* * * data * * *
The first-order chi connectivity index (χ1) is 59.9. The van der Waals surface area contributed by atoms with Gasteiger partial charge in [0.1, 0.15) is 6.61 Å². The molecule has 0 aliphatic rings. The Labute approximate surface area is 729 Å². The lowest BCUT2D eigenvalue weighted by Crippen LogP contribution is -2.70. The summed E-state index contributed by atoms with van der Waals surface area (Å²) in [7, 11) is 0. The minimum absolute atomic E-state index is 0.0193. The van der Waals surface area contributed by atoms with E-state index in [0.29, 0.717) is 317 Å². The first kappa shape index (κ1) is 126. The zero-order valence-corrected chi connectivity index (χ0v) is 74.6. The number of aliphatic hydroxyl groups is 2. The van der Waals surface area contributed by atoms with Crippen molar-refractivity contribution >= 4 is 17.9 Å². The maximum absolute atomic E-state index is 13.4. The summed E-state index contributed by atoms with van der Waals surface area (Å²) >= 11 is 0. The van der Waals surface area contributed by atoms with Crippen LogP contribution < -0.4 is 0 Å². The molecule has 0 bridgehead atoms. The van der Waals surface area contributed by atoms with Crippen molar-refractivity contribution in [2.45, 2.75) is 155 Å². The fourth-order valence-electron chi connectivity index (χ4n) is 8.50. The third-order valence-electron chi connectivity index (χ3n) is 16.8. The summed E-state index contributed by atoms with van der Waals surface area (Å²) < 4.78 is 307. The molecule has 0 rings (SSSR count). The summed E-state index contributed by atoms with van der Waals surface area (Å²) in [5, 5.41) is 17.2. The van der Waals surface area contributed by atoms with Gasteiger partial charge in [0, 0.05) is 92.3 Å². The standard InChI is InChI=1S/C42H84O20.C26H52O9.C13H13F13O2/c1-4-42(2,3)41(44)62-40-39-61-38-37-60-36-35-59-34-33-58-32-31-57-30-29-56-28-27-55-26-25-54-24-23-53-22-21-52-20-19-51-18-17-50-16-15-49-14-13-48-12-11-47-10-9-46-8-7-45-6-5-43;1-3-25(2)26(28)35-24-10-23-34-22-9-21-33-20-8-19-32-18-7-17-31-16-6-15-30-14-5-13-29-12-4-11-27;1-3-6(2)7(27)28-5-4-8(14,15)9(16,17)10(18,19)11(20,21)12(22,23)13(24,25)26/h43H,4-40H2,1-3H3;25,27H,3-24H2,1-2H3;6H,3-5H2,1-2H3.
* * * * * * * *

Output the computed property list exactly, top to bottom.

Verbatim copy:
The first-order chi connectivity index (χ1) is 59.9. The van der Waals surface area contributed by atoms with Gasteiger partial charge in [0.1, 0.15) is 6.61 Å². The molecule has 0 aliphatic rings. The Labute approximate surface area is 729 Å². The lowest BCUT2D eigenvalue weighted by Crippen LogP contribution is -2.70. The summed E-state index contributed by atoms with van der Waals surface area (Å²) in [7, 11) is 0. The minimum absolute atomic E-state index is 0.0193. The van der Waals surface area contributed by atoms with E-state index in [0.29, 0.717) is 317 Å². The first kappa shape index (κ1) is 126. The zero-order valence-corrected chi connectivity index (χ0v) is 74.6. The number of aliphatic hydroxyl groups is 2. The van der Waals surface area contributed by atoms with Crippen molar-refractivity contribution >= 4 is 17.9 Å². The maximum absolute atomic E-state index is 13.4. The summed E-state index contributed by atoms with van der Waals surface area (Å²) >= 11 is 0. The van der Waals surface area contributed by atoms with Crippen LogP contribution < -0.4 is 0 Å². The molecule has 0 bridgehead atoms. The van der Waals surface area contributed by atoms with Crippen molar-refractivity contribution in [2.45, 2.75) is 155 Å². The fourth-order valence-electron chi connectivity index (χ4n) is 8.50. The third-order valence-electron chi connectivity index (χ3n) is 16.8. The summed E-state index contributed by atoms with van der Waals surface area (Å²) < 4.78 is 307. The molecule has 0 rings (SSSR count). The summed E-state index contributed by atoms with van der Waals surface area (Å²) in [5, 5.41) is 17.2. The van der Waals surface area contributed by atoms with Gasteiger partial charge in [0, 0.05) is 92.3 Å². The standard InChI is InChI=1S/C42H84O20.C26H52O9.C13H13F13O2/c1-4-42(2,3)41(44)62-40-39-61-38-37-60-36-35-59-34-33-58-32-31-57-30-29-56-28-27-55-26-25-54-24-23-53-22-21-52-20-19-51-18-17-50-16-15-49-14-13-48-12-11-47-10-9-46-8-7-45-6-5-43;1-3-25(2)26(28)35-24-10-23-34-22-9-21-33-20-8-19-32-18-7-17-31-16-6-15-30-14-5-13-29-12-4-11-27;1-3-6(2)7(27)28-5-4-8(14,15)9(16,17)10(18,19)11(20,21)12(22,23)13(24,25)26/h43H,4-40H2,1-3H3;25,27H,3-24H2,1-2H3;6H,3-5H2,1-2H3.